WATCH! – Thousands Of Jellyfish Arrive In Britain After Heatwave Turning The Sea Purple

July 5, 2017 | by | 0 Comments
Local resident Jeannette Cann  who photographed the huge amount of Jellyfish in Ilfracombe Harbour.

Local resident Jeannette Cann who photographed the huge amount of Jellyfish in Ilfracombe Harbour.

Tens of thousands of jellyfish turned the sea purple in a stunning natural display caused by the recent heatwave.

Moon jellyfish – which have a mild sting – are common visitors to our coasts during May and June.

But this year they have appeared in unprecedented numbers and left the water itself looking like jelly.

This multitude was filmed at Ilfracombe harbour in North Devon and the scenes were repeated along the coast.

They were videoed by local shopkeeper Jeannette Cann who dashed to the jetty after being alerted by a customer.

Jeannette, 50, said: “The water was literally moving like a purple jelly. It was an incredible sight.

“The water looked purple, which was lovely, but it was still a rather shocking thing to see as most of them were dying. It was hard to see for that reason.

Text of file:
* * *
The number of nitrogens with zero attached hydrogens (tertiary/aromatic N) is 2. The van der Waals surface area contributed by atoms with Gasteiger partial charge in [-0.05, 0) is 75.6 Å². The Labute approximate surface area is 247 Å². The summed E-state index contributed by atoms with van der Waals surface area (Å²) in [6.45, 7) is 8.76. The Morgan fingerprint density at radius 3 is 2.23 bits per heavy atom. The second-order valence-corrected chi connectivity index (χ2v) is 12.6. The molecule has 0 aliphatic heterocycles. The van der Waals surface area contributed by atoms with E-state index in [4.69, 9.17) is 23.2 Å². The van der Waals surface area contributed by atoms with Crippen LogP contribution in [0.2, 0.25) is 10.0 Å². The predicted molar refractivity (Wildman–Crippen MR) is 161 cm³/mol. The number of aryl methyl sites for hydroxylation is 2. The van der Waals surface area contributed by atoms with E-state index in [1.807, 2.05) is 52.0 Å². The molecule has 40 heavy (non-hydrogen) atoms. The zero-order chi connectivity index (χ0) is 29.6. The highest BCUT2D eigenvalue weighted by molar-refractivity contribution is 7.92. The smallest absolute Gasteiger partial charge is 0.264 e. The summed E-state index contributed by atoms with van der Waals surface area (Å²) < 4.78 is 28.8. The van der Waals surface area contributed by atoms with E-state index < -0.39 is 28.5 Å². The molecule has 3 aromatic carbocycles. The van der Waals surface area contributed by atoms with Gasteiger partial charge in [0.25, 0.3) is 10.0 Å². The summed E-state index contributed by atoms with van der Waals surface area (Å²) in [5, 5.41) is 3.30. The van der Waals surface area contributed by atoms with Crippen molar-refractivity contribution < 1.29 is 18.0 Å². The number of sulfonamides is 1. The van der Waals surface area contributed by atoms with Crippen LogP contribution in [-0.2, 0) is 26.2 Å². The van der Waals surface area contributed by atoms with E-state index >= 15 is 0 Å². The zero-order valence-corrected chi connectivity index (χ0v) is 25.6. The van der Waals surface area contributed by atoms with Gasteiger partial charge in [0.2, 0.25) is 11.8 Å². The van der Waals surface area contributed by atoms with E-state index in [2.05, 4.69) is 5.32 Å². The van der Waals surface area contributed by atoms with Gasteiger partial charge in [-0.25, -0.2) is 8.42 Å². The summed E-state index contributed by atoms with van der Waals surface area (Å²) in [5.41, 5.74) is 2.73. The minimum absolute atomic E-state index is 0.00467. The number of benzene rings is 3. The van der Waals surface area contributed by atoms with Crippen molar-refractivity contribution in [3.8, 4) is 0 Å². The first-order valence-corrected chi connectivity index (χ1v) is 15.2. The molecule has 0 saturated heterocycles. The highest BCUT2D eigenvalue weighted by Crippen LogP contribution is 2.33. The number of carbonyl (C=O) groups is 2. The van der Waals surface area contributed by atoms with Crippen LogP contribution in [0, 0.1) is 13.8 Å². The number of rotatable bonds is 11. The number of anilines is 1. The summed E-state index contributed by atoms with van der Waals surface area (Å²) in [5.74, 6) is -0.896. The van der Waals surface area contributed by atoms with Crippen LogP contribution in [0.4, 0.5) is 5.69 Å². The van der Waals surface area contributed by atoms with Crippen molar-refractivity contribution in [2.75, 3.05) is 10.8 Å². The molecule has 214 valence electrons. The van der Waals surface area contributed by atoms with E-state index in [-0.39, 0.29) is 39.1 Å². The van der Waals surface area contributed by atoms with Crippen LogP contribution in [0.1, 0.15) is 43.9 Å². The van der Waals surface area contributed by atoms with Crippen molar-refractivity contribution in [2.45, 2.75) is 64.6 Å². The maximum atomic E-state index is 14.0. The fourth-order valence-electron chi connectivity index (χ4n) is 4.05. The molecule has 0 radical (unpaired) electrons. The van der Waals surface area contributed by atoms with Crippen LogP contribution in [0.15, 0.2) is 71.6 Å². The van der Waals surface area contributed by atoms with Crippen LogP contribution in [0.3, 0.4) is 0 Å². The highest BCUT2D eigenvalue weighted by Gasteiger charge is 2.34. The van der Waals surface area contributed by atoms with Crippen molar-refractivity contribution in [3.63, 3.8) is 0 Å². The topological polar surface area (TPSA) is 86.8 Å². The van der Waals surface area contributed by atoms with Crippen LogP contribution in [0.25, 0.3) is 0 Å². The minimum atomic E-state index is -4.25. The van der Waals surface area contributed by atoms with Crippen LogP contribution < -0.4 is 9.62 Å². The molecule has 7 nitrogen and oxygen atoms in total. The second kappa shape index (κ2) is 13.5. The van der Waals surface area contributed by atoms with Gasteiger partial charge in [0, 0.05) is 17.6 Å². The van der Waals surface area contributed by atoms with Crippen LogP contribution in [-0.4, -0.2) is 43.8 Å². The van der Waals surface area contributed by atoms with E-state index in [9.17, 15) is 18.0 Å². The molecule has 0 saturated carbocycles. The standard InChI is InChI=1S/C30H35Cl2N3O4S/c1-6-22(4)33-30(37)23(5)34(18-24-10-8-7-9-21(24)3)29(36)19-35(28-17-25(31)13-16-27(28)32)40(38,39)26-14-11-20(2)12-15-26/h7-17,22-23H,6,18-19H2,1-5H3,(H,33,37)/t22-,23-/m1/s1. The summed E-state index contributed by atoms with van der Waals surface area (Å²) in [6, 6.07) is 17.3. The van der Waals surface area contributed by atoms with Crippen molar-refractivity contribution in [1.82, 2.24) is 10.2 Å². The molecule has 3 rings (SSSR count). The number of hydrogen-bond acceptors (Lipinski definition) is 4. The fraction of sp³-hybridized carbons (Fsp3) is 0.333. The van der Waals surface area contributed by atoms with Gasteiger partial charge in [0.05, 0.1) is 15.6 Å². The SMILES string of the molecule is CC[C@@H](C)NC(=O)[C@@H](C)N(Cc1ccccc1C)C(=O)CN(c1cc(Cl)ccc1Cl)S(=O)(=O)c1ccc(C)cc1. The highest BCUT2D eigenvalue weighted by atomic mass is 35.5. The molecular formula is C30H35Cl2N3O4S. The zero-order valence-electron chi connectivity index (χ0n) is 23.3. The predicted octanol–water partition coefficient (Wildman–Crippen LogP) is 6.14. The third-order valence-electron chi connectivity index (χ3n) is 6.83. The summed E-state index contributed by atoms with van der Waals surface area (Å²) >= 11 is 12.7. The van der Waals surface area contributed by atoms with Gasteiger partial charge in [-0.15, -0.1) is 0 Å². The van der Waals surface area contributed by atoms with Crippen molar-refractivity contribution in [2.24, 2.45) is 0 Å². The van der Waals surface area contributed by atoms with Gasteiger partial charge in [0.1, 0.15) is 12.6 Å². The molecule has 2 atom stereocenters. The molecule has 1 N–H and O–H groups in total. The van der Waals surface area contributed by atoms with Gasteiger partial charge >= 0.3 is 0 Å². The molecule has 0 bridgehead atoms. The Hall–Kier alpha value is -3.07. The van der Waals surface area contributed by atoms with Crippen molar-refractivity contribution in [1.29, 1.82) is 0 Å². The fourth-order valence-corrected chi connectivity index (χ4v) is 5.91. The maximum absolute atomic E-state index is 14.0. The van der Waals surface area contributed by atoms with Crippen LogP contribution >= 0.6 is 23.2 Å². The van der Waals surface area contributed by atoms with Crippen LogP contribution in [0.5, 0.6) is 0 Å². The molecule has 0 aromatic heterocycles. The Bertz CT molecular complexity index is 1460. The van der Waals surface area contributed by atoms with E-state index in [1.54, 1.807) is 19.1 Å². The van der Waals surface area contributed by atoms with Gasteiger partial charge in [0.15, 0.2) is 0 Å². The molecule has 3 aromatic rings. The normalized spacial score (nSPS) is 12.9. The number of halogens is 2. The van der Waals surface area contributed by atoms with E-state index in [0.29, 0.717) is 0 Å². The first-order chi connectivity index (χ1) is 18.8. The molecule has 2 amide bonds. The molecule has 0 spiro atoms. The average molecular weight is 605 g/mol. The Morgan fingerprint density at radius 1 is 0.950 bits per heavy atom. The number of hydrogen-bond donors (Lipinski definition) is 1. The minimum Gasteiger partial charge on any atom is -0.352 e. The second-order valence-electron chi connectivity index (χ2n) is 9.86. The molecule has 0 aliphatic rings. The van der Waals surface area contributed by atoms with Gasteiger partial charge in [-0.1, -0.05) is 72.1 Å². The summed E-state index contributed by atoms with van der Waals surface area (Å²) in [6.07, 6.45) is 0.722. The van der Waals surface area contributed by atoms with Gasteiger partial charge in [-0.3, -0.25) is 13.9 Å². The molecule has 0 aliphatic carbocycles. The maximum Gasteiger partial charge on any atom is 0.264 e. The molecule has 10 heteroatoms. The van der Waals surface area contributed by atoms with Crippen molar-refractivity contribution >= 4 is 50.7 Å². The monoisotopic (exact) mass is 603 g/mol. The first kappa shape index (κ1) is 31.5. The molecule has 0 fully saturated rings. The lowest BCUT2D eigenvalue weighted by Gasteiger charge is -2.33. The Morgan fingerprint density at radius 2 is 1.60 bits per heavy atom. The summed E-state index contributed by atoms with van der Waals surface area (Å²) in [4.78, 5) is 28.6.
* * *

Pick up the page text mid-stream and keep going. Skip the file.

“I just went down to the jetty and did a film. I think it is fascinating what nature does and it was a very unexpected day.

“It was all around the area and a lot of beaches had it that day.

“They were there most of the day after the tide came in and afterwards were drying out on the beach.

“We have only recently moved to the area and our reaction was just ‘wow.’

“But people who have lived here their whole lives say they have never seen anything like it before.”

Ilfracombe harbourmaster Rob Lawson said the sight last Saturday was unusual.

He said the large number was probably caused by the recent hot weather which warmed the water and gave the jellyfish an opportunity to multiply.

He added: “Moon jellyfish can give a mild sting like a nettle but not as stingy because they can’t penetrate the skin.”


Paula Ferris, chair of Coastwise North Devon, said the high number of jellyfish appear during the “spring bloom” between May and June when the water is warmer.

She added: “The moon jellyfish only eat plankton that are under a millimetre in size, smaller than the thickness of a strand of human hair, so pose no danger to people.

“But Jellyfish do occasionally sting and touching them in sensitive areas, such as around the eyes, can be damaging.”

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